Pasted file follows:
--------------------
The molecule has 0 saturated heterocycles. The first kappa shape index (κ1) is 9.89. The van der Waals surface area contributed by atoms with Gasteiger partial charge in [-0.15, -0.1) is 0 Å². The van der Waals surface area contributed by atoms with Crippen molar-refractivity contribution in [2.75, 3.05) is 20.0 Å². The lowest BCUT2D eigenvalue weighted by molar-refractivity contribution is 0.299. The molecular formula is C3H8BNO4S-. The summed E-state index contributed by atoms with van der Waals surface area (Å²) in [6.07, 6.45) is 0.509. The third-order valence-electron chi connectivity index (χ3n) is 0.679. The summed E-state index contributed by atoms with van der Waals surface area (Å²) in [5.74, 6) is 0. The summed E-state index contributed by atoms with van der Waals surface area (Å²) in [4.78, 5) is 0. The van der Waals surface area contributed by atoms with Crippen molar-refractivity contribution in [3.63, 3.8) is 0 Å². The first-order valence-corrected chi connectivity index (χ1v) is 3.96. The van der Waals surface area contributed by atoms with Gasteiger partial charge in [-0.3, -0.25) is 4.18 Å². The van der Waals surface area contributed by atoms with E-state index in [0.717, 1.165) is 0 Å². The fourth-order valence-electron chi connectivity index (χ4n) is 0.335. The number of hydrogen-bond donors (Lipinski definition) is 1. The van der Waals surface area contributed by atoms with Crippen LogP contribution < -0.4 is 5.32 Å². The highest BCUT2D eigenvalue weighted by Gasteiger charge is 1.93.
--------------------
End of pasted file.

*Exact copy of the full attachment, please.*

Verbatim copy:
The molecule has 0 saturated heterocycles. The first kappa shape index (κ1) is 9.89. The van der Waals surface area contributed by atoms with Gasteiger partial charge in [-0.15, -0.1) is 0 Å². The van der Waals surface area contributed by atoms with Crippen molar-refractivity contribution in [2.75, 3.05) is 20.0 Å². The lowest BCUT2D eigenvalue weighted by molar-refractivity contribution is 0.299. The molecular formula is C3H8BNO4S-. The summed E-state index contributed by atoms with van der Waals surface area (Å²) in [6.07, 6.45) is 0.509. The third-order valence-electron chi connectivity index (χ3n) is 0.679. The summed E-state index contributed by atoms with van der Waals surface area (Å²) in [5.74, 6) is 0. The summed E-state index contributed by atoms with van der Waals surface area (Å²) in [4.78, 5) is 0. The van der Waals surface area contributed by atoms with Crippen molar-refractivity contribution in [3.63, 3.8) is 0 Å². The first-order valence-corrected chi connectivity index (χ1v) is 3.96. The van der Waals surface area contributed by atoms with Gasteiger partial charge in [-0.3, -0.25) is 4.18 Å². The van der Waals surface area contributed by atoms with E-state index in [0.717, 1.165) is 0 Å². The fourth-order valence-electron chi connectivity index (χ4n) is 0.335. The number of hydrogen-bond donors (Lipinski definition) is 1. The van der Waals surface area contributed by atoms with Crippen LogP contribution < -0.4 is 5.32 Å². The highest BCUT2D eigenvalue weighted by Gasteiger charge is 1.93.